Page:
Arkansas AG Approves Medical Cannabis Ballot Initiative After Revisions

Arkansas Attorney General Tim Griffin has approved a ballot initiative to enhance medical cannabis access, which includes a provision for the future legalization of adult-use cannabis contingent on federal decriminalization, aiming for a spot on the 2024 ballot.

Full story after the jump.

Arkansas Attorney General Tim Griffin (R) on Tuesday approved a ballot initiative seeking to improve medical cannabis access in the state, the Arkansas Advocate reports. The initiative would also set up a trigger law that would legalize adult-use cannabis if cannabis possession were to be decriminalized at the federal level.

The attorney general had previously rejected the ballot initiative proposal after noting issues with its formatting and ambiguity, but advocates were given time to rework the initiative and resubmit it for consideration for the 2024 ballot. Ultimately, only minor changes in wording were made, the report said.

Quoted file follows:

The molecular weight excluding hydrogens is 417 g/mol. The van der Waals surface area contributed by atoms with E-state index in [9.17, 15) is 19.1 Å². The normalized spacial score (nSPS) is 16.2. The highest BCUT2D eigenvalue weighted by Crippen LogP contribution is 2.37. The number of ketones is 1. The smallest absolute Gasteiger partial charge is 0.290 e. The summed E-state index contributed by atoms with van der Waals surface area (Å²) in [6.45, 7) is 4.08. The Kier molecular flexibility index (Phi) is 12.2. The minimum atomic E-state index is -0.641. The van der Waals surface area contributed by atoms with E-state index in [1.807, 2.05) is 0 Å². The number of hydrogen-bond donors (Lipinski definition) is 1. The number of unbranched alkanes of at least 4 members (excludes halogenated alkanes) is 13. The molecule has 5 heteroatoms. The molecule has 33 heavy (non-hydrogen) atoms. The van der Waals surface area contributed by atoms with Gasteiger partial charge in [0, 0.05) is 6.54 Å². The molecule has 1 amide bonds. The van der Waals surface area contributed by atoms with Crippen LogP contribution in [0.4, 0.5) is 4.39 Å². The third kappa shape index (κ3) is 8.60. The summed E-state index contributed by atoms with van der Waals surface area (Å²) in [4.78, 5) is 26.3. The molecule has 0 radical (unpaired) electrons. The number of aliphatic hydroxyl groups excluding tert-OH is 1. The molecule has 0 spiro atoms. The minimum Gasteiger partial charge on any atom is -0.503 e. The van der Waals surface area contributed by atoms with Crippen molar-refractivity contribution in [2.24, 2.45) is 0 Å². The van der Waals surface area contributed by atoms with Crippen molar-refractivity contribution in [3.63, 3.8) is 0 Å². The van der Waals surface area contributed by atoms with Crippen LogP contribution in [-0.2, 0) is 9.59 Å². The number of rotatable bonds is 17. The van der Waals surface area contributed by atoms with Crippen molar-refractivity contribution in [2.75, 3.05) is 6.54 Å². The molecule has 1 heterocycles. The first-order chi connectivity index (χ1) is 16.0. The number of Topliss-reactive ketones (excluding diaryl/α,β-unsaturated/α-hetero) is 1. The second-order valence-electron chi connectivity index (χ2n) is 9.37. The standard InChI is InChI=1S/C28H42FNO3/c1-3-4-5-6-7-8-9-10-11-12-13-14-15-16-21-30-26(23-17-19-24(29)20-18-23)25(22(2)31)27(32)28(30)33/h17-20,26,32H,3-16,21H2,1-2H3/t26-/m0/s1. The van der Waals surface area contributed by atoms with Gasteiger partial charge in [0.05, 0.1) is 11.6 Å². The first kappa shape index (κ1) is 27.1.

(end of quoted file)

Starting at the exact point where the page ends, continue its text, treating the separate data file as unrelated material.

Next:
with attorney general’s approval, advocates must submit 90,704 valid voter signatures supporting the measure by July 5 to qualify for November’s ballot.

“We are confident that Arkansans will respond positively and ultimately vote for the proposed amendment because it will reduce barriers to obtaining a medical marijuana card, eliminate the annual renewal hassle and give patients more product choices.” — Bill Paschall, Executive Director of the Arkansas Cannabis Industry Association, via the Arkansas Advocate

In addition to the changes described above, the proposal would also let registered patients grow cannabis at home, let health providers other than doctors recommend patients for the program, and allow such providers to certify anyone they see fit for the state’s medical cannabis program. The program would also be expanded to allow telemedicine referrals, recognize out-of-state medical cannabis patient IDs, increase the registration period from one to three years, and remove program application fees for patients.

The proposal, which is now called the Arkansas Medical Marijuana Amendment of 2024, is supported by the state’s medical cannabis industry.

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